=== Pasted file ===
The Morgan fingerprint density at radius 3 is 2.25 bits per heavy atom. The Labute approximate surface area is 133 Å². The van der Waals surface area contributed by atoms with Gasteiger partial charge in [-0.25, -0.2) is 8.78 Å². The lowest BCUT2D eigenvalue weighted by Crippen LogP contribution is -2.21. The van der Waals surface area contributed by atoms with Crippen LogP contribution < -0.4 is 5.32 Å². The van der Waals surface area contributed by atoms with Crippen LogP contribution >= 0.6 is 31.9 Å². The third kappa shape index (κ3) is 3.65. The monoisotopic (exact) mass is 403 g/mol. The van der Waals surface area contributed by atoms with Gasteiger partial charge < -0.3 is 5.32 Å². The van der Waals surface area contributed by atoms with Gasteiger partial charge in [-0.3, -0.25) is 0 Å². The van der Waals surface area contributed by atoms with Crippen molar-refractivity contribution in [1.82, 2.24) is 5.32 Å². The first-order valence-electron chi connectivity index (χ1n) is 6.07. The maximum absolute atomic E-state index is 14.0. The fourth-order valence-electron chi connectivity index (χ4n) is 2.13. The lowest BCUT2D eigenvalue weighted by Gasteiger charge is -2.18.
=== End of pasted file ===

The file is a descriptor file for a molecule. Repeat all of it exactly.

The Morgan fingerprint density at radius 3 is 2.25 bits per heavy atom. The Labute approximate surface area is 133 Å². The van der Waals surface area contributed by atoms with Gasteiger partial charge in [-0.25, -0.2) is 8.78 Å². The lowest BCUT2D eigenvalue weighted by Crippen LogP contribution is -2.21. The van der Waals surface area contributed by atoms with Crippen LogP contribution < -0.4 is 5.32 Å². The van der Waals surface area contributed by atoms with Crippen LogP contribution >= 0.6 is 31.9 Å². The third kappa shape index (κ3) is 3.65. The monoisotopic (exact) mass is 403 g/mol. The van der Waals surface area contributed by atoms with Gasteiger partial charge < -0.3 is 5.32 Å². The van der Waals surface area contributed by atoms with Gasteiger partial charge in [-0.3, -0.25) is 0 Å². The van der Waals surface area contributed by atoms with Crippen molar-refractivity contribution in [1.82, 2.24) is 5.32 Å². The first-order valence-electron chi connectivity index (χ1n) is 6.07. The maximum absolute atomic E-state index is 14.0. The fourth-order valence-electron chi connectivity index (χ4n) is 2.13. The lowest BCUT2D eigenvalue weighted by Gasteiger charge is -2.18.